Krane noted that in the early days of the cannabis industry – when capital was extremely hard to raise – consultants often helped clients win licenses and get operational for a small fee and then a percentage of the licensees’ future revenues for a period of time.
New Hampshire marijuana bill gets public hearing
New Hampshire lawmakers considering whether to legalize recreational marijuana heard Tuesday from supporters arguing such a move is long overdue and opponents urging them to resist pressure from surrounding states.
Ten states have legalized recreational marijuana — including the three bordering New Hampshire — while New York, New Jersey and others are considering it this year. Past efforts have failed in New Hampshire, but Democrats, who added legalization to their party platform last year, now control both the House and Senate. And the bill’s sponsor, Rep. Renny Cushing, pointed to movement in other states as a reason his bill should pass.
NY Times Reports….For months, the top-selling item at Fat Cat Kitchen was a cookie packed with chocolate chunks, dusted with salt flakes and infused with the stylish cannabis derivative cannabidiol, or CBD.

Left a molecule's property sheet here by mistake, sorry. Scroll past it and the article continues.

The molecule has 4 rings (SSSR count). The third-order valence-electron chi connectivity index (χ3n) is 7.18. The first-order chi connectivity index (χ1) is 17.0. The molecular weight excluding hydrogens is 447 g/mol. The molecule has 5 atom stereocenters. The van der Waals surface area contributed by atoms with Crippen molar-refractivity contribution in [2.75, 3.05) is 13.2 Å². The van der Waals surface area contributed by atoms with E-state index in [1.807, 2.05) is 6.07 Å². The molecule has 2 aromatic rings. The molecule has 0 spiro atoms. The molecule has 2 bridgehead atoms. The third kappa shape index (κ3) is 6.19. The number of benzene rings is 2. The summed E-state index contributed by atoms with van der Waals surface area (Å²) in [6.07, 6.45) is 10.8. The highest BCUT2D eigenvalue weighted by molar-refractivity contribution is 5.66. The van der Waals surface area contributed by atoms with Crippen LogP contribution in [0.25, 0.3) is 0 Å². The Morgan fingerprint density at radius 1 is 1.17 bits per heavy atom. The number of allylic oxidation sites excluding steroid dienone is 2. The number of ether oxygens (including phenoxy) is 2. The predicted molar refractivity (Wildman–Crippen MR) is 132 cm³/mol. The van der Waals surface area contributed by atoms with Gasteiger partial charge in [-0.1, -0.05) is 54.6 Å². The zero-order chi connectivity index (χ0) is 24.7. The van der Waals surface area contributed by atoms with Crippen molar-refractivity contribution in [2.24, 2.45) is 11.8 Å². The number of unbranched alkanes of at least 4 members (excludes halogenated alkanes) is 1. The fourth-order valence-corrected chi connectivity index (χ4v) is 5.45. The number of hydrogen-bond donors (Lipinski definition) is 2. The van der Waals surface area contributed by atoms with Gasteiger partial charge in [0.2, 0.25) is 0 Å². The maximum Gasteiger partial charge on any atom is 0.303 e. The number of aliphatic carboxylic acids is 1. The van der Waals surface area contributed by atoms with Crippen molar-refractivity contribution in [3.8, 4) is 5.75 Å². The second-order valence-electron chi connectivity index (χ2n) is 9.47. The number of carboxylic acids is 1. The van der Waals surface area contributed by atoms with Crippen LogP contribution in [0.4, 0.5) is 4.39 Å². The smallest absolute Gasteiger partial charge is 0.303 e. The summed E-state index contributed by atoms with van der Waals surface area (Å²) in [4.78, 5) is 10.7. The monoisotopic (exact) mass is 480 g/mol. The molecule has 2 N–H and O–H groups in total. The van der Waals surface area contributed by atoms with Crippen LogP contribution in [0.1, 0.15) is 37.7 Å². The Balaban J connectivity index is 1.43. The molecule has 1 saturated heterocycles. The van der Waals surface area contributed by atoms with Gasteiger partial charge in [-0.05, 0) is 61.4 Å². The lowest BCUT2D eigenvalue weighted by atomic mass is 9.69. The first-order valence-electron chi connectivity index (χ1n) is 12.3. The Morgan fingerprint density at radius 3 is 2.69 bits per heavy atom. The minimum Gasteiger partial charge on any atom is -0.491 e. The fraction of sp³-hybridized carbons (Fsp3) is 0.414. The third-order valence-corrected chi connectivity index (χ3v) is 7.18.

But as of last week, customers won’t find the cookie on the Manhattan restaurant and bakery’s menu.
On Friday, a health inspector sealed up the restaurant’s supply of CBD-infused baked goods in a plastic bag and told Fat Cat Kitchen to stop selling them as part of a citywide embargo on food products containing CBD.
The Department of Health and Mental Hygiene confirmed on Tuesday that it was ordering restaurants under its jurisdiction not to sell food products containing CBD.
In a statement, the health department said that New York City eateries were not “permitted to add anything to food or drink that is not approved as safe to eat.” That included CBD, which had not been “deemed safe as a food additive,” the department said. The crackdown was first reported byEater.
Ohio Medical Marijuana Dispensaries with Certificates of Operation
Pennsylvania Legalization Proposal Focuses On Social Justice
The bill proposes using 50 percent of the revenue generated to reduce student loan debt in the state.